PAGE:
There were a few things that hit me in the first few weeks of working at Mozilla. There were the obvious things about how smart everyone is, how fun they are and how I felt at home quickly. But there were two techie things that really slowed me down: git and code reviews.
I've used git before, but not this amount of branching and rebasing. After some frustrating days I've found my peace with git and a nice workflow that works pretty well. (I'm sure I have just cursed myself and will have days of hell with git now.)
As for code reviews, I haven't faced code reviews to this level before. Sure, I've committed code on an open source project and people have looked at it and politely (most of the time) pointed out problems. A few places I've worked in have commented that they would do code review and even set the things in place, but never done it, so I've never faced code review to this level before.
What level is it? I don't know, but as the new guy it seemed tough. There's a strict adherence to PEP 8 down to trailing commas, 79 char lines (and not using \), comments as proper sentences and so on. No more using " and ' interchangeably.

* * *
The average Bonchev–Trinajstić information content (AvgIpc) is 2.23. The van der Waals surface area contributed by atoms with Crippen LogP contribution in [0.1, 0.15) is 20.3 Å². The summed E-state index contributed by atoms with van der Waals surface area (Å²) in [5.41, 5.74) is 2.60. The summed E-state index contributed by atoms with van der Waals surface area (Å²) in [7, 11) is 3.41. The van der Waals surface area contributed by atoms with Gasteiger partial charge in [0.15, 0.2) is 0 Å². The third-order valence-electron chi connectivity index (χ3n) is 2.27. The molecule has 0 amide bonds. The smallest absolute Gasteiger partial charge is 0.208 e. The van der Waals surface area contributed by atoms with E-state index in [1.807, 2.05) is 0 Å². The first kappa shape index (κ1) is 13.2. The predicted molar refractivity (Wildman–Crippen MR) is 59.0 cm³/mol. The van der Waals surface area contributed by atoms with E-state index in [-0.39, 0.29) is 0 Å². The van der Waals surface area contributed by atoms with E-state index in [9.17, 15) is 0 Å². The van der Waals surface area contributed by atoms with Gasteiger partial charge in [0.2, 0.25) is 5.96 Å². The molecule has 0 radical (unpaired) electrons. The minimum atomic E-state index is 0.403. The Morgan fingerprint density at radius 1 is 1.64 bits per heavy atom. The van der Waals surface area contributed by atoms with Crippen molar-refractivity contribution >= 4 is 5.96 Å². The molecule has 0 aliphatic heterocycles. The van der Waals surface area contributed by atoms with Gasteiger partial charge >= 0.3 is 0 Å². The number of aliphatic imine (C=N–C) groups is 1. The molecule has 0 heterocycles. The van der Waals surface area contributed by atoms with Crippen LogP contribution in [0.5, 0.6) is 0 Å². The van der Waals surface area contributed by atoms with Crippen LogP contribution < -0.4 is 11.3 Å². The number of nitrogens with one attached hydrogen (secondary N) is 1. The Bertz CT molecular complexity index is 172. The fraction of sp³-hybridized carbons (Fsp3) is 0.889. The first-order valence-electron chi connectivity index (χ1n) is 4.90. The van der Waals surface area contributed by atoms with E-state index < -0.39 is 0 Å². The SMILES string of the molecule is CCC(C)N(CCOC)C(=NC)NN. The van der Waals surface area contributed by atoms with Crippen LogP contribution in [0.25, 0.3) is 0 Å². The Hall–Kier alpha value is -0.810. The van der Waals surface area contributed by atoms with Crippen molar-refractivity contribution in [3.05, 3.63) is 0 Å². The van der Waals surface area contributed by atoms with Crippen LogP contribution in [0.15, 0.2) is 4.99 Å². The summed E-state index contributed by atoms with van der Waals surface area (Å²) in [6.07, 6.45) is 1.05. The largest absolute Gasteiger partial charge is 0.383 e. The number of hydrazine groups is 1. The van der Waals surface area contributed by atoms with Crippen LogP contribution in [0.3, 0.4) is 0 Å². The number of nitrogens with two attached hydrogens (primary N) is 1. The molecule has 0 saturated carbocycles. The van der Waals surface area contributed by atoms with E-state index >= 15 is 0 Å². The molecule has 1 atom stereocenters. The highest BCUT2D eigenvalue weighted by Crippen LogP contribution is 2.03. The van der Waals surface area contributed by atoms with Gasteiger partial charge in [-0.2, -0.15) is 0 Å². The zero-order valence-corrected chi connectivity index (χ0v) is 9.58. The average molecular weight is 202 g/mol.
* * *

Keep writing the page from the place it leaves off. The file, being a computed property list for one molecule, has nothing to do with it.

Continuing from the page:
I was warned the first checkin or two would get me beaten up a bit. Actually it turned out to be not too bad, but I know people were taking it easy on me. Now the checkins are getting easier, I'm thinking more before I push to code review and the style is in my head. I can really see this paying off.
So if you are starting on a code review process and feeling a bit down, remember it's for a good reason. It's making you better for a few reasons:
- You start reviewing your own code (or in my case look at it several times with a healthy dose of paranoia).
- Code gets better for everyone and with a style guide, code becomes easier to read.
- It's a good opportunity to learn new styles and new API's that otherwise you might not see.
- It will get you used to criticism and feedback from your peers, who are way smarter than you.
The one thing I do find a challenge, is taking the code review in the bigger picture and not just focusing on the syntax, that's easy to spot. And now the obligatory code review cartoon.